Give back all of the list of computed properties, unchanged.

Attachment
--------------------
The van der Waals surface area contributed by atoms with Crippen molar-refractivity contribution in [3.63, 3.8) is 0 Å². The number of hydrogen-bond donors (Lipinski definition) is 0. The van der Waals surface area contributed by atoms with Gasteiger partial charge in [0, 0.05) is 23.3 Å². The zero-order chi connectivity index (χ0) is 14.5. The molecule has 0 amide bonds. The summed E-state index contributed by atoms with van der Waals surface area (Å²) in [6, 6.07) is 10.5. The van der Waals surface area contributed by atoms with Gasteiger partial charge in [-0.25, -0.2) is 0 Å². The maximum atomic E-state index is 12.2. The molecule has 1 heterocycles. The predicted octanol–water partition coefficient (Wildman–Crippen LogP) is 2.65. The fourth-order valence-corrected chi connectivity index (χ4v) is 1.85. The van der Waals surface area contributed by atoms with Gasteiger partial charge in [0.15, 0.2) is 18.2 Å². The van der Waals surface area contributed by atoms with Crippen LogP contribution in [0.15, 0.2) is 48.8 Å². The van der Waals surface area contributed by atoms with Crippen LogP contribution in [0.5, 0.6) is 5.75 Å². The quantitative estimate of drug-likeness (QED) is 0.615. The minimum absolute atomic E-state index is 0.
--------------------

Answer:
The van der Waals surface area contributed by atoms with Crippen molar-refractivity contribution in [3.63, 3.8) is 0 Å². The number of hydrogen-bond donors (Lipinski definition) is 0. The van der Waals surface area contributed by atoms with Gasteiger partial charge in [0, 0.05) is 23.3 Å². The zero-order chi connectivity index (χ0) is 14.5. The molecule has 0 amide bonds. The summed E-state index contributed by atoms with van der Waals surface area (Å²) in [6, 6.07) is 10.5. The van der Waals surface area contributed by atoms with Gasteiger partial charge in [-0.25, -0.2) is 0 Å². The maximum atomic E-state index is 12.2. The molecule has 1 heterocycles. The predicted octanol–water partition coefficient (Wildman–Crippen LogP) is 2.65. The fourth-order valence-corrected chi connectivity index (χ4v) is 1.85. The van der Waals surface area contributed by atoms with Gasteiger partial charge in [0.15, 0.2) is 18.2 Å². The van der Waals surface area contributed by atoms with Crippen LogP contribution in [0.15, 0.2) is 48.8 Å². The van der Waals surface area contributed by atoms with Crippen LogP contribution in [0.5, 0.6) is 5.75 Å². The quantitative estimate of drug-likeness (QED) is 0.615. The minimum absolute atomic E-state index is 0.